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  • Kate Seow

How Much Does Bespoke Jewellery Cost?

As you can probably guess, it depends! However, knowing some of the factors that go into pricing bespoke jewellery can help to take some of the guesswork out of it.


Material Costs

Let's start with the obvious: what the jewellery is made from plays a big factor in the cost of the piece. Silver is the least expensive of the precious metals and can be a cost effective option (it is considerably less expensive than gold). With smaller items, the cost of labour is more likely to be the determining factor (see below), but material costs add up when large, chunky pieces are being considered.


Gold comes in a variety of colours and carats: 9ct, 18ct, 22ct, yellow, white, red... The higher the carat, the higher the gold content, therefore the higher the price. Likewise, white gold is generally more expensive than yellow or red gold. Some ways of reducing the cost whilst still including gold in the design are to:

  • create the piece in another metal such as silver and then gold plate it

  • create a mixed-metal piece, for example a silver ring band with a gold gemstone setting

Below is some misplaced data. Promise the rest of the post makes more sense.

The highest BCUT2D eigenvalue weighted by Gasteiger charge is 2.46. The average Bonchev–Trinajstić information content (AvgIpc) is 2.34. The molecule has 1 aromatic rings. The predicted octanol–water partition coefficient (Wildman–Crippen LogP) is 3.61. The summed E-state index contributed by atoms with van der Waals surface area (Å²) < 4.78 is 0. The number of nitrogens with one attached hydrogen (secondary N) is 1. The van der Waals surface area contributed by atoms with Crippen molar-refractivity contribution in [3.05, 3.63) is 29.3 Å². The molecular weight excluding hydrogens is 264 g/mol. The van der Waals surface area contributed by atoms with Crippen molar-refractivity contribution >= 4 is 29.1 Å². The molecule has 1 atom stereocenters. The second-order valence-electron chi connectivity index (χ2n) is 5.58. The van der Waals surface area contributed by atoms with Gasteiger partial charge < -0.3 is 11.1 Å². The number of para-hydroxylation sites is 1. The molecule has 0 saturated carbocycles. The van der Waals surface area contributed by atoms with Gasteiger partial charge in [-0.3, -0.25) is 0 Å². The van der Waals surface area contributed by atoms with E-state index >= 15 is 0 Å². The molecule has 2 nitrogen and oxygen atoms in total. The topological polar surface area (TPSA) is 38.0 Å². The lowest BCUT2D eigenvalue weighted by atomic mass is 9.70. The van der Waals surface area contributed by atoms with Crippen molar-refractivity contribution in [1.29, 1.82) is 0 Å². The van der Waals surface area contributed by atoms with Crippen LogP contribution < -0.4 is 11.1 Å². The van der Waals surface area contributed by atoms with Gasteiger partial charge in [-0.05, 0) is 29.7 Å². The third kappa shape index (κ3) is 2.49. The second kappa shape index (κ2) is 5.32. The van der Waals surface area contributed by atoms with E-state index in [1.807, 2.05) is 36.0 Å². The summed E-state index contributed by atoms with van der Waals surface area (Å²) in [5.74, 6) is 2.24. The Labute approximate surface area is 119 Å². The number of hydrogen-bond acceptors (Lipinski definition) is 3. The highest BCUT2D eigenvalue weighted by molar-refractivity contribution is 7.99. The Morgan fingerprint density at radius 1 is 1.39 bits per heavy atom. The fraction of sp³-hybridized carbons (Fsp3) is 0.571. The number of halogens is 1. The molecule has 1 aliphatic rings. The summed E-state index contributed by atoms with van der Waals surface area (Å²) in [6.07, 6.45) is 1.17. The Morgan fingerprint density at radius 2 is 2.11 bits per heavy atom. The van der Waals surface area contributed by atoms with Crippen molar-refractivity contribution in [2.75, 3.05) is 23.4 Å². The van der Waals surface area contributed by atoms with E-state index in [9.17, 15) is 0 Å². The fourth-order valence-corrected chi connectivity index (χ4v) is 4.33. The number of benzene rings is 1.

• use a technique such as Keum Boo which adds gold leaf features to a silver piece

Another factor to consider with gold is that its price can fluctuate quite a bit. It's particularly sensitive to World events, so in general expect the price of gold to go up when there is uncertainty or unrest. For this reason, I honour quotes involving gold for 14 days, after which I need to re-quote. You can see the current price of gold here (note: this is not the price I pay to my bullion dealer - they refine and process the gold which incurs additional costs).


Gemstones introduce another cost that can vary greatly. The two main factors that govern a gemstone's price are its size and quality. Size is quite straightforward - it's usually measured in carats which is a weight measurement (1 carat = 0.2 grams), although dimensions (length, width etc.) are more useful in the context of design; the larger the stone, the more it will cost. The quality of the gemstone depends on a number of factors, however:

  • clarity, i.e. how see-through the gemstone is. The more visible inclusions, the less it will cost

  • intensity of colour - this is very subjective, but in general there is a sweet spot between too light and too dark

  • quality of cut - are the facets even? Is the gemstone well-proportioned? It's not unusual for coloured gemstones to be more "bulky" compared with diamonds as this can enhance the colour of the stone, but this will add to carat weight

  • other surface imperfections such as chips, wear on the corners of the facets etc.